Obesity is one of the most common and relevant health problems in need of urgent action in Germany. General practitioners (GPs) are the initial contact and thus one of the most important starting points for the successful treatment of overweight and obesity. The aim of the study was to assess the treatment practice and attitudes towards patients with obesity in primary health care in Germany.
Analyses were based on baseline data of the INTERACT trial of 47 GPs in central Germany. Stigmatizing attitudes were identified using the Fat Phobia Scale (FPS). In addition, questionnaires including sociodemographic information, attribution of causes of obesity, referral behavior and clinical activities were completed. Statistical investigations include descriptive analysis, principal component analysis, inference statistics and linear regression models.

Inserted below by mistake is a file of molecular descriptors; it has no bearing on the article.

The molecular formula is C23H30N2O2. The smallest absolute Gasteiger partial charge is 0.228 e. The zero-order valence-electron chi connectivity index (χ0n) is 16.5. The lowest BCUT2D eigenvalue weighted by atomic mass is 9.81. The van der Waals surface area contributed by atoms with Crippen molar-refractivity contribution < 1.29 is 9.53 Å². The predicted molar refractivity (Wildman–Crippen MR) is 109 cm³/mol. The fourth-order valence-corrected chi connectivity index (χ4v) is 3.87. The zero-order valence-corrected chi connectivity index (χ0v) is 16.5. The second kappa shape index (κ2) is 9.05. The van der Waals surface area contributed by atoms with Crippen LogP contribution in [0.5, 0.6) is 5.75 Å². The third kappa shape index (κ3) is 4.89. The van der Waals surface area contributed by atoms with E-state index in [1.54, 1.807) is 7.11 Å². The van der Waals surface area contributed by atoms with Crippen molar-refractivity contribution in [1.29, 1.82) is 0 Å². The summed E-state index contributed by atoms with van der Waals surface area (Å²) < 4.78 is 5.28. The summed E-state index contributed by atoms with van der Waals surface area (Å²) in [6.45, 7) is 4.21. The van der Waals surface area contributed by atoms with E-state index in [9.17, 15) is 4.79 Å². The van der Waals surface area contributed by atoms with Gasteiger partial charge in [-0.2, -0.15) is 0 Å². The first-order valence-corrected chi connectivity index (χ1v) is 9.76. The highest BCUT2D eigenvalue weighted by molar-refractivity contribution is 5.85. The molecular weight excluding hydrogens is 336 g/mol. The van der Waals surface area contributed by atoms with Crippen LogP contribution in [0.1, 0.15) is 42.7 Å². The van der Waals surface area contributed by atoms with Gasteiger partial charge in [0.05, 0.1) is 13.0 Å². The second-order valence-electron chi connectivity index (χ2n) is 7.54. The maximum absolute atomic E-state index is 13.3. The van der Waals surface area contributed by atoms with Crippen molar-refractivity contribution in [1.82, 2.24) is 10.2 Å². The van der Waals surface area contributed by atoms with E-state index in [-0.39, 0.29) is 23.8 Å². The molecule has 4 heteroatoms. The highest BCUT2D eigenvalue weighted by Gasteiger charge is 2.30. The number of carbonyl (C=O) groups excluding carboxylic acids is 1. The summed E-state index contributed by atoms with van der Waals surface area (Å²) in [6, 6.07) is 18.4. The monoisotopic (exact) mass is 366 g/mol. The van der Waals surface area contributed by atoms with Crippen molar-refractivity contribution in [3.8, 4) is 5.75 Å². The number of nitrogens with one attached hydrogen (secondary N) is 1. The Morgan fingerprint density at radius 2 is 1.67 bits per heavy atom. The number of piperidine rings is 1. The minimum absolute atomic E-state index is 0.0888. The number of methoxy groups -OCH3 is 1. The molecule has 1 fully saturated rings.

GPs rated the quality of medical care for patients with obesity in Germany as below average. The FPS score revealed a value of 3.70, showing that GPs’ attitudes towards patients with obesity are stigmatizing. Younger GP age, male gender and a lower number of referrals to specialists were associated with higher levels of stigmatizing attitudes.
Weight-related stigmatization has an impact on medical treatment. Obesity management guides would help to increase knowledge and reduce weight-related stigmatization in primary care, thereby improving medical care for obese and overweight patients.